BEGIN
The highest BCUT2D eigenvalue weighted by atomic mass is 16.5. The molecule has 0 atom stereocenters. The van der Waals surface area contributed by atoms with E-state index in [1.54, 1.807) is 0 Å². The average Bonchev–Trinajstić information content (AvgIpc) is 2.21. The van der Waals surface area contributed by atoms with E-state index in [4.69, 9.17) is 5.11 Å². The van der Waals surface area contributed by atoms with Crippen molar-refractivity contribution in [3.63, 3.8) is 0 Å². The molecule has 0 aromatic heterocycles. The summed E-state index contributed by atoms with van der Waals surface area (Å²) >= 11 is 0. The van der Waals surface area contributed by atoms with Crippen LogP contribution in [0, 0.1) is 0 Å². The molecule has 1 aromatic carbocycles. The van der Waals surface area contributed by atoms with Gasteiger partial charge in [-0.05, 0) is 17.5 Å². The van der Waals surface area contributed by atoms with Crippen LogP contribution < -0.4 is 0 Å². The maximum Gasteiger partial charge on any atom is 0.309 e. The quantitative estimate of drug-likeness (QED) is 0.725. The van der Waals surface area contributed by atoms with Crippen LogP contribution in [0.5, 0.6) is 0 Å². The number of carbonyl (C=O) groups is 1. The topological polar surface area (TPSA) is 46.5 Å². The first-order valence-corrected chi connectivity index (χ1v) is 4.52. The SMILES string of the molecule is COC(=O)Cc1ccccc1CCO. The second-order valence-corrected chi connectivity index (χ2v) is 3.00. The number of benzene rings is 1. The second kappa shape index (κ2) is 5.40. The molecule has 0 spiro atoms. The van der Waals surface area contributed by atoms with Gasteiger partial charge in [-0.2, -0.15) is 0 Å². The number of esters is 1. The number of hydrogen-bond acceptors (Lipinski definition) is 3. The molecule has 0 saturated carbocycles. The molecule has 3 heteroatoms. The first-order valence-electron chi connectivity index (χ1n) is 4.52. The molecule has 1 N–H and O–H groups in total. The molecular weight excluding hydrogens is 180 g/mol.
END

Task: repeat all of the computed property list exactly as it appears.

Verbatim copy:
The highest BCUT2D eigenvalue weighted by atomic mass is 16.5. The molecule has 0 atom stereocenters. The van der Waals surface area contributed by atoms with E-state index in [1.54, 1.807) is 0 Å². The average Bonchev–Trinajstić information content (AvgIpc) is 2.21. The van der Waals surface area contributed by atoms with E-state index in [4.69, 9.17) is 5.11 Å². The van der Waals surface area contributed by atoms with Crippen molar-refractivity contribution in [3.63, 3.8) is 0 Å². The molecule has 0 aromatic heterocycles. The summed E-state index contributed by atoms with van der Waals surface area (Å²) >= 11 is 0. The van der Waals surface area contributed by atoms with Crippen LogP contribution in [0, 0.1) is 0 Å². The molecule has 1 aromatic carbocycles. The van der Waals surface area contributed by atoms with Gasteiger partial charge in [-0.05, 0) is 17.5 Å². The van der Waals surface area contributed by atoms with Crippen LogP contribution < -0.4 is 0 Å². The maximum Gasteiger partial charge on any atom is 0.309 e. The quantitative estimate of drug-likeness (QED) is 0.725. The van der Waals surface area contributed by atoms with Crippen LogP contribution in [0.5, 0.6) is 0 Å². The number of carbonyl (C=O) groups is 1. The topological polar surface area (TPSA) is 46.5 Å². The first-order valence-corrected chi connectivity index (χ1v) is 4.52. The SMILES string of the molecule is COC(=O)Cc1ccccc1CCO. The second-order valence-corrected chi connectivity index (χ2v) is 3.00. The number of benzene rings is 1. The second kappa shape index (κ2) is 5.40. The molecule has 0 spiro atoms. The van der Waals surface area contributed by atoms with Gasteiger partial charge in [-0.2, -0.15) is 0 Å². The number of esters is 1. The number of hydrogen-bond acceptors (Lipinski definition) is 3. The molecule has 0 saturated carbocycles. The molecule has 3 heteroatoms. The first-order valence-electron chi connectivity index (χ1n) is 4.52. The molecule has 1 N–H and O–H groups in total. The molecular weight excluding hydrogens is 180 g/mol.